Some of the most common lace bug hosts include alder, ash, avocado, azaleas, basswood, birch, buckeye, ceanothus, cherry, coyote brush, elm, fringetree, hackberry, hawthorn, lantana, London plane, photinia, poplar, rhododendrons, serviceberry, sycamore, toyon, walnut, and willow.

Symptoms of Infestation

The adults and nymphs can be observed feeding on the underside of leaves. Due to their small stature, a magnifying lens may be required to see them clearly. As the insects feed, they cause a stippling of the infested leaves. The stippling initially appears as a series of tiny, white spots on the leaf surface. The spots quickly coalesce, resulting in extensive leaf discoloration. By mid-summer, the leaves will have turned yellow. By the end of the growing season, they will become necrotic.

As they feed, the adults and nymphs expel specks of dark excrement, which infested leaves can become laden with. When abundant, the excrement may drip onto surfaces located beneath the host. Severely infested plants may prematurely shed their leaves. Prior to dropping, the leaves will often wilt and curl. Avocados that experience premature leaf drop may incur sunburn damage, resulting in a significant reduction in fruit yield. Broad-leaved evergreens that are exposed to full sun may expire if heavily infested.


  • Begin inspecting vulnerable plants for lace bugs in late winter. Continue checking for lace bugs at least once a week throughout the growing season.
  • Lace bugs do not often cause significant damage to their hosts. As such, most lace bug infestations can be tolerated, and offset by maintaining plants through sound cultural practices.
  • Ensure that plants are sufficiently watered, especially during extended periods of drought.
  • Apply a layer of organic mulch around vulnerable plants to improve the soil quality, moderate the soil temperature, and retain soil moisture.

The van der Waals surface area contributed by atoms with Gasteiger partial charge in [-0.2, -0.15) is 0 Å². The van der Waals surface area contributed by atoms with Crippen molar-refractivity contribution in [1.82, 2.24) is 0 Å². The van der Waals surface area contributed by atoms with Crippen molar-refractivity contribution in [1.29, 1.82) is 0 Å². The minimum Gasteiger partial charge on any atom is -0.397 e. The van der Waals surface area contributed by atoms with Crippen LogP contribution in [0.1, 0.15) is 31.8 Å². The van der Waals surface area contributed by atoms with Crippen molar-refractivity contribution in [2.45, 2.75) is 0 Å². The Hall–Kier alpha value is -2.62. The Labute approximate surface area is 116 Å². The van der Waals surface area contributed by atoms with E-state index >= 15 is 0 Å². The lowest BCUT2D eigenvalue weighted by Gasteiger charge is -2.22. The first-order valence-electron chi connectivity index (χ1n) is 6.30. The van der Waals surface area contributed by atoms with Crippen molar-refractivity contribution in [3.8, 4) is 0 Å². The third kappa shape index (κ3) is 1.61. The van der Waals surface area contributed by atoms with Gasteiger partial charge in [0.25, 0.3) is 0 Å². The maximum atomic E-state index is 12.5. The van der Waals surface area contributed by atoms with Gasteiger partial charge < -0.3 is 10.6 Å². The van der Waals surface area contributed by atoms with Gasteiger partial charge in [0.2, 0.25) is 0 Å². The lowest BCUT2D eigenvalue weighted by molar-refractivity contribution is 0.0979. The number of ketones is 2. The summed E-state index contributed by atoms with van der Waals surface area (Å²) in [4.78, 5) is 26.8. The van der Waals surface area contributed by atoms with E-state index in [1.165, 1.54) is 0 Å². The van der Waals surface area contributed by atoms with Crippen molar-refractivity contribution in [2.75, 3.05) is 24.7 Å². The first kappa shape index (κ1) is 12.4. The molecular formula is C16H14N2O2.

• Stippled foliage should be promptly removed, and disposed of.
  • When nymphs are abundant, they can be dislodged from plants with a strong stream of water. Direct the water at the underside of the leaves. Initiate this practice by late spring, and repeat it every 1 to 2 weeks to inhibit the growth of lace bug populations.
  • Various insecticides may be employed to combat lace bug populations. Non-persistent, contact insecticides are recommended for use on lace bugs, as they are not as detrimental to beneficial insects. Begin applying insecticides by late spring. Continue to perform applications at three to four week intervals, until the growing season has ceased.
  • When planting, select trees and shrubs that are suitable for the location. Plant susceptible trees and shrubs away from sidewalks and buildings. This will prevent the excrement produced by the lace bugs from accumulating on nearby surfaces. Replace or transplant trees or shrubs that are not thriving in a particular setting.
  • Avoid exposing vulnerable plants to full sun, as it can render them more prone to infestation, and environmental injuries.
  • Lace bug populations may be limited on various shrubs by removing mulch and leaf litter from beneath host plants during the winter months. Mulch can be replaced the following spring.
  • In fall, rake and compost leaves that have been shed beneath plants infested by lace bugs.
  • Lace bugs have a multitude of predators and parasites that help to suppress their populations. Some of the most effective include assassin bugs, lady beetles, lacewing larvae, jumping spiders, mites, and parasitic wasps.
  • Horticultural oils can be sprayed on leaves to deter lace bug populations.

Photo courtesy of Katja Schulz CC-by-2.0